RIYADH, Saudi Arabia – The Labor Ministry of Saudi Arabia stressed that it is the sole right of foreign overseas workers to keep their passports and other official documents. In fact, Taysir Al-Mofraj, Labor Ministry spokesman reiterated that “Anybody violating these rules will face serious penalties.”
According to Arab News, keeping the passports of employees would not guarantee that workers would not escape. More so, any employer that would take away or hide passports from expats is in gross violation of the aforesaid labor laws in Saudi Arabia.
Saudi and Philippine Labor Laws in Check
In lieu with this, the Philippine Embassy in Riyadh also strengthened that claim and explained to all OFWs that under both the Philippine and Saudi laws; or specifically Council of Ministers Resolution No. 166 states that foreign workers in Saudi Arabia do have the right to keep in their possession their respective Philippines passports. There should be no qualms about it; as the passport should only be kept by its rightful owner or one whose name, image, and signature appear on it.
Unlawful Keeping of Passports by Saudi Employers Revealed
Employers in Saudi Arabia have been doing unlawful practices especially with forcefully keeping employees’ passports even when against the OFW’s free will. In response to this, Sultan Al-Harbi, Labor Office director in Jeddah, insisted that in any event that this injustice does happen – as labor laws are supposed to protect the rights of foreign workers – any expat is strongly urged to file a complaint against his employer.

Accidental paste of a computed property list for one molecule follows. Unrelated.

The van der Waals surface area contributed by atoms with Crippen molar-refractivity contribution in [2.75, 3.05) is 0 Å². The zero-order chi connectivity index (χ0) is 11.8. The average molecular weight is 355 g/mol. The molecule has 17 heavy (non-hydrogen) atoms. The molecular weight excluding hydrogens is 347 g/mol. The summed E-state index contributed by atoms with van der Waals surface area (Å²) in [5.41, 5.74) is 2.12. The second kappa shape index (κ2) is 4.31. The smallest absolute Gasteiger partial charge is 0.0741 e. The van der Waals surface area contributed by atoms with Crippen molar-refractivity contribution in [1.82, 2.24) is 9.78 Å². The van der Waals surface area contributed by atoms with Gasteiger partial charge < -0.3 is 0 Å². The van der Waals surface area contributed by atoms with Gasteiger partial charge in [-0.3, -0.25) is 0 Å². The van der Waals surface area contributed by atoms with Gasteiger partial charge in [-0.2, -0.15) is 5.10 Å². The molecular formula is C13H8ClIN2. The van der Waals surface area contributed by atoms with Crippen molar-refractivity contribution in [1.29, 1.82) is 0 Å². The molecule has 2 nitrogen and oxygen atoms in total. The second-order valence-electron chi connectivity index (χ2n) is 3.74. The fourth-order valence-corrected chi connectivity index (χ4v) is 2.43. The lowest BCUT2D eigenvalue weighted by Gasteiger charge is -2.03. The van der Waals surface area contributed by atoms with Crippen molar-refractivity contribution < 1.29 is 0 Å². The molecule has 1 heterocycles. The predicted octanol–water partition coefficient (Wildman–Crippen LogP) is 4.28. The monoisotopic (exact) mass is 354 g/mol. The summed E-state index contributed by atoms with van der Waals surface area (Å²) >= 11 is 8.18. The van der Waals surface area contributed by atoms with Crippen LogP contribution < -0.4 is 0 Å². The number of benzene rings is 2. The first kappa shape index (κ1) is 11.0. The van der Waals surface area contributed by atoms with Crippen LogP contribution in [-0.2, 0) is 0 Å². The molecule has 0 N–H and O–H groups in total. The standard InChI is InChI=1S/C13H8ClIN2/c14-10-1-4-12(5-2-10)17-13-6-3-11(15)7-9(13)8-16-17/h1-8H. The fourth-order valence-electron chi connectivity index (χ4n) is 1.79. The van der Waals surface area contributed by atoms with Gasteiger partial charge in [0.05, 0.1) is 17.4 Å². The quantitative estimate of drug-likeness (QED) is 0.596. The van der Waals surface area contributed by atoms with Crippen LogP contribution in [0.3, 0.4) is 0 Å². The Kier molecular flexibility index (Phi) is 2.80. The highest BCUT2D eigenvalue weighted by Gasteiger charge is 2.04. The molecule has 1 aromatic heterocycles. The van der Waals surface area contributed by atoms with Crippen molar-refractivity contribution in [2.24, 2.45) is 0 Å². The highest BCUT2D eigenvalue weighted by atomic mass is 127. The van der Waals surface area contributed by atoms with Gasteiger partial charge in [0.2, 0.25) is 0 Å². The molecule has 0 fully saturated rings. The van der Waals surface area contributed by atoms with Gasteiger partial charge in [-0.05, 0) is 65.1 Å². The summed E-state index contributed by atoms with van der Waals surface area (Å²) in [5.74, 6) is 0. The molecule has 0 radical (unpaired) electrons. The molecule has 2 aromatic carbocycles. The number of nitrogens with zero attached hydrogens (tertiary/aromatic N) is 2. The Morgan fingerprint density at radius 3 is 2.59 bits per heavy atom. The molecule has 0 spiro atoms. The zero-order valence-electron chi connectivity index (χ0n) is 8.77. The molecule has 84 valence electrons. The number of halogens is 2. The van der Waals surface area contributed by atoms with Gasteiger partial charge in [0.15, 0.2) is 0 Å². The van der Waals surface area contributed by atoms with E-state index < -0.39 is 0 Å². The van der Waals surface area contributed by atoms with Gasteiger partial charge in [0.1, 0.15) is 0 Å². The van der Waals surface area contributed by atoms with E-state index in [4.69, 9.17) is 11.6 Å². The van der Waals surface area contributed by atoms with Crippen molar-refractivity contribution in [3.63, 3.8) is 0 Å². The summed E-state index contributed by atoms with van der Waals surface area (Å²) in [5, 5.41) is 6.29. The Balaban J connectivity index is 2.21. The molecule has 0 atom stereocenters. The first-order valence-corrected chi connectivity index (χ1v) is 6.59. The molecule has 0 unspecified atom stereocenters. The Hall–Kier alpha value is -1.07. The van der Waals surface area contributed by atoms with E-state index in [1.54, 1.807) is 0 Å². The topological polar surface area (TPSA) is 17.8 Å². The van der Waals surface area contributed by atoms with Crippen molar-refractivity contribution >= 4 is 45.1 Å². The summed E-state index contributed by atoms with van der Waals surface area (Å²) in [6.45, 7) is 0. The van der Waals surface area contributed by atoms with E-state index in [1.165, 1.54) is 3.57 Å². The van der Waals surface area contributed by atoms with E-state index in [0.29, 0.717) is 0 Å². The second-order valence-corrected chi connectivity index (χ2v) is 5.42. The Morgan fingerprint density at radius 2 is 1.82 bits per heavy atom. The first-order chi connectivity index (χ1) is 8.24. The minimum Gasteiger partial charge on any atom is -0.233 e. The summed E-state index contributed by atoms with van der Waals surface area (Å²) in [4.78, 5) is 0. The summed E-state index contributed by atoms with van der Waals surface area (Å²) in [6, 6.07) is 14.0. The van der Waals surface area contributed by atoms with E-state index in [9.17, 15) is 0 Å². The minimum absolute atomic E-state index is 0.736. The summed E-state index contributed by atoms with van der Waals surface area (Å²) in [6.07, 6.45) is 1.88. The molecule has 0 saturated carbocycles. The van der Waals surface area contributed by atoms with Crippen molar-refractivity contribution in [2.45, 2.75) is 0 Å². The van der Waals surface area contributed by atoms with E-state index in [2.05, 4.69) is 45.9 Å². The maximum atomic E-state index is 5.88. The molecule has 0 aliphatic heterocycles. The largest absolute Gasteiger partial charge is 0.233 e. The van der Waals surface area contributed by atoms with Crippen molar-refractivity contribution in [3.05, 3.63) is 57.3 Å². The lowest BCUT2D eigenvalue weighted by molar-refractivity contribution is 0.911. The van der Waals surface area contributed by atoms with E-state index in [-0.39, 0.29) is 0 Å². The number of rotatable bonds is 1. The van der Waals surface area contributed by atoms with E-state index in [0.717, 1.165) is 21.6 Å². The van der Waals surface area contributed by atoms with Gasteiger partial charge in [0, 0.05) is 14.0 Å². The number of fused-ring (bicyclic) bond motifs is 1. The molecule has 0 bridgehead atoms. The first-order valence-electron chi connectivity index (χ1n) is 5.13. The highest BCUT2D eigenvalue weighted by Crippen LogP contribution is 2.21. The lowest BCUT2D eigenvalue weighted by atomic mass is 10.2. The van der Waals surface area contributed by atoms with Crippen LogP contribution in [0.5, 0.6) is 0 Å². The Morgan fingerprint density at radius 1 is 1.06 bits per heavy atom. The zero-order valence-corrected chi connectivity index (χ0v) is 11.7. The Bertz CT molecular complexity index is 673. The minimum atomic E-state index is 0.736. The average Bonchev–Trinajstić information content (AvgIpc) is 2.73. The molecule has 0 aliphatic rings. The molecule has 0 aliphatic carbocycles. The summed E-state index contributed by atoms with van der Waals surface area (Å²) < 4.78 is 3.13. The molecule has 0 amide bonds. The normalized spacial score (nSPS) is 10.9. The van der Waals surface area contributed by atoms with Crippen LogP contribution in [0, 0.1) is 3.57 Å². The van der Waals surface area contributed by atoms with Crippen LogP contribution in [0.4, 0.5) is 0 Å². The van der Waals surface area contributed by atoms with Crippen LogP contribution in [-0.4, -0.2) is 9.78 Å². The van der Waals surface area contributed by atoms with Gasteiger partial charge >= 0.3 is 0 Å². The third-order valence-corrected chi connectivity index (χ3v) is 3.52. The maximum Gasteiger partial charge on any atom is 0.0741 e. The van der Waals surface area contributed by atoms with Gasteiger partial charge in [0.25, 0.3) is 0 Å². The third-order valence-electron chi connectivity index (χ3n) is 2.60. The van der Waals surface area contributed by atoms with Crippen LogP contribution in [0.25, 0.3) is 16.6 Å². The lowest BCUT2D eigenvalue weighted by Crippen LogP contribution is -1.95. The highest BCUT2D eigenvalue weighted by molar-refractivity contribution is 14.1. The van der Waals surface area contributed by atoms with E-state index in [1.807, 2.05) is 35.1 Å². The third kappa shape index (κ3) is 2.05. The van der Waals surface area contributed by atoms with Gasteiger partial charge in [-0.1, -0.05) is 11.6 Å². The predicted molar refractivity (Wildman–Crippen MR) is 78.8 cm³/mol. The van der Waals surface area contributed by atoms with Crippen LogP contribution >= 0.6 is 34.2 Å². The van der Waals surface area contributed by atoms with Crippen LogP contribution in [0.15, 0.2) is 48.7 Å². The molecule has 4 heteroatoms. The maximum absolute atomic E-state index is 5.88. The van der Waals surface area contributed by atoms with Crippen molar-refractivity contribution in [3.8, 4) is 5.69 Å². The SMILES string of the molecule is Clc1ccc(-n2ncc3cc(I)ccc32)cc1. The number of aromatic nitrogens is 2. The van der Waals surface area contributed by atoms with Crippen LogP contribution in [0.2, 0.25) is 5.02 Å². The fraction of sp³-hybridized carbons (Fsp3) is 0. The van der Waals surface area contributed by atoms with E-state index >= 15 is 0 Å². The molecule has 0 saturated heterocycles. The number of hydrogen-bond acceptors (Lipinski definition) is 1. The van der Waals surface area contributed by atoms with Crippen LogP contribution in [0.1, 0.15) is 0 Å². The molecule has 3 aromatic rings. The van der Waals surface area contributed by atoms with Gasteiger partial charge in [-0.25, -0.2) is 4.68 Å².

The Domestic Workers Act (Article 6 and 7) protects both parties and is subject to rightful sanctions by the Labor Office. Still, according to ILO, keeping or holding passports of foreign workers is similar to forcible work which is in clear violation of International Labor Organization (ILO) in their thrust on the Abolition of Forced Labor at which UAE is dubbed to be a signatory. More so, this is considerably a breach in trust which is an offense that carries with it fine of AED20, 000 and imprisonment of up to three years.
Further, according to Riyadh DFA, there is indeed no point in contesting the legalities associated to this issue because the Philippine passport is regarded to be a property of the Republic of the Philippines; thus, only the rightful bearer can keep it in his possession – no ifs and buts.